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"What was New Orleans' role in the American Revolution?" 

Blake Pontchartrain answers your questions

click to enlarge A marker (forefront) at the statue of Bernardo de Galvez tells visitors about Galvez's part in the Revolutionary War.

A marker (forefront) at the statue of Bernardo de Galvez tells visitors about Galvez's part in the Revolutionary War.

Hey Blake,

I saw that a marker from the Sons of the American Revolution (SAR) has been added to the statue of Galvez on the river. I would like to know more about New Orleans' role in the American Revolution, and is there a local chapter of the SAR?

Ryun Mouton

Dear Ryun,

  The Granaderos y Damas de Galvez, based in San Antonio, Texas, donated the new marker in September 2012, but the group isn't affiliated with SAR.

  According to Joel Escamilla, governor general of Granaderos y Damas de Galvez, the marker was placed with the statue at the foot of Canal Street to provide details of Bernardo de Galvez's successful military and political career as part of its mission to inform the public about Spain's contribution to the American Revolution.

  Galvez provided money, supplies and weapons to Americans even before Spain entered the war against England, and he fortified defenses along the Mississippi River. When English armies surrounded New Orleans, Galvez summoned more troops and required English residents to take an oath of neutrality or leave. In 1779, he led a motley crew of Louisiana settlers to military victories, capturing British forts in Manchac, Baton Rouge, Natchez, Miss., Mobile, Ala., and Pensacola, Fla., keeping the English engaged on two fronts and depleting their resources.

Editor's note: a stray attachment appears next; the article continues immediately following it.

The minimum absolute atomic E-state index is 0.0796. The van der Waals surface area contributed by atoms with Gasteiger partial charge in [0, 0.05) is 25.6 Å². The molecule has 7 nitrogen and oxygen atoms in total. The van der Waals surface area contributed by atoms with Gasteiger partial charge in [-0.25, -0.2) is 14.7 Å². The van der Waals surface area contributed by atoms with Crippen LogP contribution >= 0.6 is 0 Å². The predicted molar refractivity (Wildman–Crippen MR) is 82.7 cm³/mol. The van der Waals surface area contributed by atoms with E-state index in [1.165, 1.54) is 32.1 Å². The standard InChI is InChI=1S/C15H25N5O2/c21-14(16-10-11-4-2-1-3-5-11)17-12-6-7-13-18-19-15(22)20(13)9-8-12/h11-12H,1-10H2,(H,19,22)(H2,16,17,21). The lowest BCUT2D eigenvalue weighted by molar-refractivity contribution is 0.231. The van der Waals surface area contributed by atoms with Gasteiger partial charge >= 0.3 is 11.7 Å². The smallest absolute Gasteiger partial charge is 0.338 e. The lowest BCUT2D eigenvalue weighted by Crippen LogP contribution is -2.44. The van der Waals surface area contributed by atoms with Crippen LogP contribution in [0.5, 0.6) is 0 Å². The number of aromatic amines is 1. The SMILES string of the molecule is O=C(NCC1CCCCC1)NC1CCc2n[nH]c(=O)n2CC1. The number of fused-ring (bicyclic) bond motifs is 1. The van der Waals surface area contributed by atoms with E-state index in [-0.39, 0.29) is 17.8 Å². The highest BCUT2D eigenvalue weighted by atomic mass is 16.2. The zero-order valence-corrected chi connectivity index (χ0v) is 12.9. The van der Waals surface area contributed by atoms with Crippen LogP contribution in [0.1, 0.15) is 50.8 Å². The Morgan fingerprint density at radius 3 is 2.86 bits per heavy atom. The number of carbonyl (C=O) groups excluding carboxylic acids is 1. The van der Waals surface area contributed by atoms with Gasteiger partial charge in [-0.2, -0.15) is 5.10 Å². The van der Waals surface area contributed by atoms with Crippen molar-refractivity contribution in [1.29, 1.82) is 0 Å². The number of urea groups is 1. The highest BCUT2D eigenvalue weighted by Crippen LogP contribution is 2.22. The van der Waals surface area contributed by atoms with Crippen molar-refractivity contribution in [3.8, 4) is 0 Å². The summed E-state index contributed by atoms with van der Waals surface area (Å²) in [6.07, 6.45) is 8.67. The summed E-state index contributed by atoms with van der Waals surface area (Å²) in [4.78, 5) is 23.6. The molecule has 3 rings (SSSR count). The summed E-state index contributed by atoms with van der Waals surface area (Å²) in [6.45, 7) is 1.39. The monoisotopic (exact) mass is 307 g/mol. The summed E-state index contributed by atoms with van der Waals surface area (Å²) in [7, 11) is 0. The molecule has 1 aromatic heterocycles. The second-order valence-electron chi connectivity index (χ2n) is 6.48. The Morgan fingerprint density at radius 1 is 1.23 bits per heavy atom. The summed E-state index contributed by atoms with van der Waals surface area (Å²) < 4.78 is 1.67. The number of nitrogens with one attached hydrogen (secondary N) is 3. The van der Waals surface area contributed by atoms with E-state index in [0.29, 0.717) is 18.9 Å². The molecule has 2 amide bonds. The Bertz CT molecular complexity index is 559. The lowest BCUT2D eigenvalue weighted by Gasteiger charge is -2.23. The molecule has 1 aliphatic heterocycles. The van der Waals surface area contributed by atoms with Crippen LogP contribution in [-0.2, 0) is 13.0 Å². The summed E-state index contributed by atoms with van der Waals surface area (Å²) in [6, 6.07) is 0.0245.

To honor Revolutionary War heroes like Galvez, a group of male descendants of American Revolution veterans started a civic and fraternal society in 1876. In 1906, SAR was chartered by an act of Congress, which was signed by U.S. President Theodore Roosevelt, himself a member of SAR. The Louisiana Society's website (www.lassar.org) has contact information for its 10 chapters, including the George Washington Chapter in New Orleans. New Orleans also has three chapters of the Daughters of the American Revolution (DAR) for women descendants of those who fought that war.

  There's an interesting discrepancy between the original marker and the new one. The original has Galvez's Louisiana reign from 1777 to 1785, while the new one lists 1777 to 1782. This likely is because Esteban Rodriguez Miro served as interim governor while Galvez was in Spain and Cuba (1783-1784). Miro was officially appointed governor in 1785.

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